In the Active Perception Laboratory, experiments with human observers are designed to investigate the perceptual consequencs of eye movements and the mechanisms gaze control. Because of their direct and impact on the retinal input, eye movements provide an ideal arena to study the influences of motor activity on vision.

Our experimental and theoretical work is tightly integrated: experiments are almost always designed on the basis of modeling predictions and their results in turn used to refine models. Much of our experimental work relies on new tools and techniques for better measuring eye movements and manipulating visual input signals that have been developed in the laboratory.

(Top) An example of normal eye movements. The enlargement shows the incessant microscopic eye movements present during the periods of fixation. (Right) The visual input to the retina resulting from exploring the scene by means of eye movements.

An important component of research has been dedicated to the most common, yet elusive, oculomotor behavior: the microscopic eye movements (the microsaccades and ocular drift) that humans continually perform in the periods in between voluntary relocations of gaze. These movements provide a great example of the importance of behavior in perception. Vision is still possible when fixational eye movements are the only source of input modulations, whereas the percept fades away when retinal image motion is eliminated, a laboratory procedure known as retinal stabilization. Thus, fixational eye movements are sufficient for enabling vision of stationary scenes, but how they do so has been the subject of long and fierce debates. Research in the Active Perception Laboratory has led to multiple new findings on the mechanisms and functions of fixational eye movements.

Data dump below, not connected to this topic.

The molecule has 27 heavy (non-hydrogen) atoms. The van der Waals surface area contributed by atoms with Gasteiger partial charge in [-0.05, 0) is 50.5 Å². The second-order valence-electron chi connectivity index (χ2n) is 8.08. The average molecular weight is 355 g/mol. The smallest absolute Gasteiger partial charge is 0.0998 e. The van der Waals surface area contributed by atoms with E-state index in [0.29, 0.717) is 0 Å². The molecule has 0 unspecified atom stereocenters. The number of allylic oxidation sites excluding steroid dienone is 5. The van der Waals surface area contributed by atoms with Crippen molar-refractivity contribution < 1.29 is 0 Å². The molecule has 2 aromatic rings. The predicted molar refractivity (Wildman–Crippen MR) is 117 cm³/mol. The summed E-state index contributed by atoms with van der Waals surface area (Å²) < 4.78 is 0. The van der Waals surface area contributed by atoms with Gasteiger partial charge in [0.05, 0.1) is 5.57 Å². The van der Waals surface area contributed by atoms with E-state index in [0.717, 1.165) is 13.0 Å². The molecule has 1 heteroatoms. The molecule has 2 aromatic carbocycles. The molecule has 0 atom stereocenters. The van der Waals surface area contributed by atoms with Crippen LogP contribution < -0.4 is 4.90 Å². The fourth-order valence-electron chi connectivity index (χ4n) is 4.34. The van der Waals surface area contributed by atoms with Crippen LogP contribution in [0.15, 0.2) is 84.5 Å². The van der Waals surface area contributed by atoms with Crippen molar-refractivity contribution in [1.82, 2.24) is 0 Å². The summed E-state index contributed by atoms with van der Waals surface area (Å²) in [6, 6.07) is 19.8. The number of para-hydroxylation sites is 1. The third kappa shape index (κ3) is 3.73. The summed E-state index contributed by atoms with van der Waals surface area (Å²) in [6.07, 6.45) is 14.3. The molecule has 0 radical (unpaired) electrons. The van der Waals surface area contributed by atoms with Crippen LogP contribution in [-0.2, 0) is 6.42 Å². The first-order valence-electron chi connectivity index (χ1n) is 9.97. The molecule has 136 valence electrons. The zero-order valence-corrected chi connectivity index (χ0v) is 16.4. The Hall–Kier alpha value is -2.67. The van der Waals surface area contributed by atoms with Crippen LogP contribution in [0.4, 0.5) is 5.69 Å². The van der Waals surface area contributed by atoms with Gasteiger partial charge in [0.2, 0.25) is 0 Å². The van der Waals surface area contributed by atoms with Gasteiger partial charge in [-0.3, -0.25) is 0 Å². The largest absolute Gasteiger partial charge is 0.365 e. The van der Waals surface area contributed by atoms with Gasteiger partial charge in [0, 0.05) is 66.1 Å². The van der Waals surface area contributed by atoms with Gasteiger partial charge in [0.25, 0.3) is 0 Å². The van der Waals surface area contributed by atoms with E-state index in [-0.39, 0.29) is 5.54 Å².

Another important line of research is the analysis of the joint perceptual consequences of head and eye movements under natural head-free viewing conditions. We have demonstrated that, during natural fixation, involuntary microscopic head movements yield useful parallax and interact with fixational eye movements to give a retinal input signal with specific characteristics. We are currently studying the function of ocular drift during normal head-free fixation and its relation to the vestibulo-ocular reflex.

Research in the Active Perception Laboratory has also elucidated some of the mechanisms underlying perceptual stability and the establishment of stable visual representations despite eye movements. We have recently shown that, in the presence of saccades, this process relies on the statistically optimal integration of retinal and extra-retinal signals, including eye muscle proprioception.